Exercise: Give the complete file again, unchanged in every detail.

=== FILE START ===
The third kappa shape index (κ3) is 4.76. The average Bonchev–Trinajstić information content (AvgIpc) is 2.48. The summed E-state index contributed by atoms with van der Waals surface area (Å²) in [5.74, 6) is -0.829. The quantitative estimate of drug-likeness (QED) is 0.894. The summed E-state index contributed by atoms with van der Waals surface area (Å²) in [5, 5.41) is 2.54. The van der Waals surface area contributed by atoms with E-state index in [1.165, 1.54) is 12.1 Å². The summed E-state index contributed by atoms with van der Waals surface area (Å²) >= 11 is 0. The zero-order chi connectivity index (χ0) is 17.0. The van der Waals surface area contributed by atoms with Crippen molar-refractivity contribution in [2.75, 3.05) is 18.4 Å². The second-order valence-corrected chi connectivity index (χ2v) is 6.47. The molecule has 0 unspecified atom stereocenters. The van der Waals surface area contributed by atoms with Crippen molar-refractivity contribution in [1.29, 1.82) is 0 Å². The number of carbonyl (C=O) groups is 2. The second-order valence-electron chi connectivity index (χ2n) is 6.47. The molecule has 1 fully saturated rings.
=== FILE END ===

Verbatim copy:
The third kappa shape index (κ3) is 4.76. The average Bonchev–Trinajstić information content (AvgIpc) is 2.48. The summed E-state index contributed by atoms with van der Waals surface area (Å²) in [5.74, 6) is -0.829. The quantitative estimate of drug-likeness (QED) is 0.894. The summed E-state index contributed by atoms with van der Waals surface area (Å²) in [5, 5.41) is 2.54. The van der Waals surface area contributed by atoms with E-state index in [1.165, 1.54) is 12.1 Å². The summed E-state index contributed by atoms with van der Waals surface area (Å²) >= 11 is 0. The zero-order chi connectivity index (χ0) is 17.0. The van der Waals surface area contributed by atoms with Crippen molar-refractivity contribution in [2.75, 3.05) is 18.4 Å². The second-order valence-corrected chi connectivity index (χ2v) is 6.47. The molecule has 0 unspecified atom stereocenters. The van der Waals surface area contributed by atoms with Crippen molar-refractivity contribution in [1.29, 1.82) is 0 Å². The number of carbonyl (C=O) groups is 2. The second-order valence-electron chi connectivity index (χ2n) is 6.47. The molecule has 1 fully saturated rings.